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Background to devolution

Background to devolution

  • Chesterfield Borough Council’s leader has pulled the council’s devolution bid to avoid an unnecessary waste of public money on a referendum called by Derbyshire County Council’s leader Councillor Barry Lewis.

    Find out more about this decision here.

    Please note: other information on this page may now be out of date, and will be amended.

We're working in partnership with councils in Derbyshire, Nottinghamshire and South Yorkshire to help grow our local economy, improve skills and create jobs.

At a meeting in April, our councillors voted that Chesterfield should take this a stage further and apply to become a full member of the Sheffield City Region Combined Authority, which would give us access to a share of a £900 million devolution deal agreed with the Government and £484 million over the next five years.

This recognises the fact that Chesterfield's economic links are largely with the Sheffield City Region area, with much retail, commuting and business done both ways across traditional geographical boundaries.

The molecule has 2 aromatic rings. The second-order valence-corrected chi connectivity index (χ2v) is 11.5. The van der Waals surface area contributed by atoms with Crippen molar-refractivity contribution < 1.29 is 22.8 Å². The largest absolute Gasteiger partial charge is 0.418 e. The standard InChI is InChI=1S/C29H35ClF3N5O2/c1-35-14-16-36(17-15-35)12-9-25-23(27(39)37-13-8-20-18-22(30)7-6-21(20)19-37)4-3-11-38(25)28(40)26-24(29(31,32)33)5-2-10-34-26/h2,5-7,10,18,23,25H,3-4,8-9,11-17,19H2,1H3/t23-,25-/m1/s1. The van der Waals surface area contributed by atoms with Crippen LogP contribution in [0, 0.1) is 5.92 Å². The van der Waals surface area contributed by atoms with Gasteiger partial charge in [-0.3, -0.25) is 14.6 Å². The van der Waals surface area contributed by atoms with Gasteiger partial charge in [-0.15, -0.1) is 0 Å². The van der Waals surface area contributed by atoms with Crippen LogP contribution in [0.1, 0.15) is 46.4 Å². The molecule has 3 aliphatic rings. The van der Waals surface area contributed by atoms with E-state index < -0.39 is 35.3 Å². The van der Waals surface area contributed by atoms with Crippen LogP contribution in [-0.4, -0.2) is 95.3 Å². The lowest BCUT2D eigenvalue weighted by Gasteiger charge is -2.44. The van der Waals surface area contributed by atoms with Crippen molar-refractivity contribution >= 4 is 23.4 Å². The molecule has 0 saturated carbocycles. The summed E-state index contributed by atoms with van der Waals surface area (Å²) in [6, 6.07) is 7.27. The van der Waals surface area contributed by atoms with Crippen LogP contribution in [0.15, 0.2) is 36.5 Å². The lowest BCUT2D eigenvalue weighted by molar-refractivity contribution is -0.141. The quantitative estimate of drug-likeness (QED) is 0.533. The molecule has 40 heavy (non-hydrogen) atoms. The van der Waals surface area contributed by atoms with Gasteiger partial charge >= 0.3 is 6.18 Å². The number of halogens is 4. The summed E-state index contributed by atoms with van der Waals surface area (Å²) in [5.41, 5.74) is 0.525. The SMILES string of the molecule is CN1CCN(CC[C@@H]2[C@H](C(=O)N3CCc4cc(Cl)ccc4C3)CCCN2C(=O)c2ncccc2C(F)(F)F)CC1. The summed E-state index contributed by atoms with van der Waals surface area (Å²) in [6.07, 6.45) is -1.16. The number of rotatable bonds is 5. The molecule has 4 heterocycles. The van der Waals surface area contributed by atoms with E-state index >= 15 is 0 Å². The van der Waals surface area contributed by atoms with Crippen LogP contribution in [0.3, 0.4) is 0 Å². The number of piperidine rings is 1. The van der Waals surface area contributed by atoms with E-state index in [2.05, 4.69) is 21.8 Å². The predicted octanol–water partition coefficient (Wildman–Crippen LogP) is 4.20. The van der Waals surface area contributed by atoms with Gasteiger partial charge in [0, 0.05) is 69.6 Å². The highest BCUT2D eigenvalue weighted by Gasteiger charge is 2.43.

Similarly, councillors in Bassetlaw in north Nottinghamshire, which also has strong economic links with the Sheffield City Region, have voted for their authority to be a full member of the Sheffield City Region.

At their meeting in April, Chesterfield Borough councillors also voted that Chesterfield should be a non-constituent member of the North Midlands: Nottinghamshire Derbyshire Combined Authority (previously known as D2N2). This area doesn’t have a devolution deal negotiated but the councils involved do work together on key economic issues.

By being involved in both areas we can negotiate the best deals for the people of Chesterfield.

 

Combined authorities

A condition of any devolution deal is that the authorities involved form a ‘combined authority’. A combined authority allows its members to make collective decisions about issues affecting the whole area, but the individual organisations still exist and operate in their own right.

This video by the Local Government Association explains more about combined authorities. 

 


Last updated on 13 June 2017